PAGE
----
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my Own Twist


Download links and information about my Own Twist by Lisa Lauren. This album was released in 2001 and it belongs to Jazz, Contemporary Jazz, Pop genres. It contains 10 tracks with total duration of 40:26 minutes.

Artist: Lisa Lauren
Release date: 2001
Genre: Jazz, Contemporary Jazz, Pop
Tracks: 10
Duration: 40:26
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No. Title Length
1. Sweet Seasons 3:58
2. A Shame 4:19
3. Life Goes On 6:06
4. My Own Twist 4:27
5. It Sucks to Be You 2:59
6. That's All She Wrote 3:55
7. A Little Romance 4:09
8. Here Comes the Sun 3:36
9. A Guy Thing 3:29
10. Yours and Mine 3:28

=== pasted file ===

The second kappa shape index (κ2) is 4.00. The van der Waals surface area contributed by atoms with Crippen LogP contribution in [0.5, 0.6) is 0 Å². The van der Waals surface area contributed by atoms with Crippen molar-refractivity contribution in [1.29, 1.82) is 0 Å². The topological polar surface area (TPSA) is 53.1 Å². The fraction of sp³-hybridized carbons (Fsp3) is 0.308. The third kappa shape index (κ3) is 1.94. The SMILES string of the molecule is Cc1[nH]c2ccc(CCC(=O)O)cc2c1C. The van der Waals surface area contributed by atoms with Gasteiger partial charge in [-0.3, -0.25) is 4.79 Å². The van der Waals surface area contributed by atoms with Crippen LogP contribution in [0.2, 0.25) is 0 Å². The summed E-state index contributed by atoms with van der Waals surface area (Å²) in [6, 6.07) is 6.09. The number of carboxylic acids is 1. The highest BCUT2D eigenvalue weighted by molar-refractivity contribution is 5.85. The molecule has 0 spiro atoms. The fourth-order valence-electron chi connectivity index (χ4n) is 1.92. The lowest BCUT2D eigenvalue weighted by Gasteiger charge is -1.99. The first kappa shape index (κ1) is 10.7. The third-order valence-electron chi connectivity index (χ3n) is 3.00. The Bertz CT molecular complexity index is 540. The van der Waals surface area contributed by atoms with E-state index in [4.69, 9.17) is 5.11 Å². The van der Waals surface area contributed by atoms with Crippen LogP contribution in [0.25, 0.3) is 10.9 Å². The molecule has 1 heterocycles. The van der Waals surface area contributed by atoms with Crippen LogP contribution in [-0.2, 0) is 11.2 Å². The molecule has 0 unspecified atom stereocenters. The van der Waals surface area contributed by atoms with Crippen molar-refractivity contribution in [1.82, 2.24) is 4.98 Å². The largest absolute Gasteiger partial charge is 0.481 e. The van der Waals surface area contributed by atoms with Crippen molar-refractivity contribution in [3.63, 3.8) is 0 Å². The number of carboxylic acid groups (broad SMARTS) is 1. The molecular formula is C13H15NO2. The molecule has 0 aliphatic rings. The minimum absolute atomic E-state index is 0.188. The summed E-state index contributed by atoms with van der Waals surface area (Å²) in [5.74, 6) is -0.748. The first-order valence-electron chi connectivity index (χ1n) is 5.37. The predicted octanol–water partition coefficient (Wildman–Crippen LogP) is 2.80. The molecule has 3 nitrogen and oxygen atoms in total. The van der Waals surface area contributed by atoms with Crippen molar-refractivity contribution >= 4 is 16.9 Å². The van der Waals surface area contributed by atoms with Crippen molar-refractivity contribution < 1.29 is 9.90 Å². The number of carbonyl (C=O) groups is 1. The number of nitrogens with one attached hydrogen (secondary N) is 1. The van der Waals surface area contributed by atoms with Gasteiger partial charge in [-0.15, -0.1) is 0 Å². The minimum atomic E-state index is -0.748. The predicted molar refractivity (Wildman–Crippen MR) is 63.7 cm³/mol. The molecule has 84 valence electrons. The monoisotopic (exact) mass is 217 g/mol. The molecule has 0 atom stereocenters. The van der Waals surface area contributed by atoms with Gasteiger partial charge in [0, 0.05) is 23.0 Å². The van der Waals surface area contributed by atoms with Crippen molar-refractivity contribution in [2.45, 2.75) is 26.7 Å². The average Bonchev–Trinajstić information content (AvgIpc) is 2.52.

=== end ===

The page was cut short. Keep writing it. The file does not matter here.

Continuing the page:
For all the hype in 2002 surrounding jazz hybrid vocalist Norah Jones, she can't really hold a candle to the far superior, multi-faceted Lauren, an indie artist from Chicago who artfully blends pop and jazz influences with a dash or two of country and worldbeat. So it's promotion that's missing. Or is it the narrow play lists of adult contemporary and smooth jazz stations which would rather stick with tried-and-trues and Mariah Carey and Sade instead of allowing new voices in the mix? Lauren went Beatles-happy on her previous CD, and here does a cool jazz seduction with "Here Comes the Sun," also playing an elegant, purposeful piano line that challenges Fareed Haque's strumming guitar and Jim Gailloreto's silky soprano sax to keep up. More high-profile sax contributions come from none other than David Sanborn on the sassy, Steely Dan-inspired "A Shame," whose lyrics brim with attitude and wistful energy; Lauren sounds a bit like Marilyn Scott on this tune, and that's a compliment. Fellow Chicagoan and smooth jazz guy Steve Cole offers a tender soprano line behind one of Lauren's more romantic moments on "A Little Romance." "Life Goes On" is designed as a quartet piece, with soft, seductive drum brushes easing past a tender-hearted delivery of a lyric pondering love's mysteries. Lauren sometimes runs the risk of being overshadowed by her high-profile personnel, such as on this tune, where Fareed Haque's credit reads "homage to Pat Metheny." In the end, though, she more than holds her own. Lauren's a strong vocalist and honest songwriter, but she's also aces with cover tunes, making old songs like Carole King's "Sweet Seasons" sound fresh via colorful arrangements (this one with harmonica-laced country seasoning).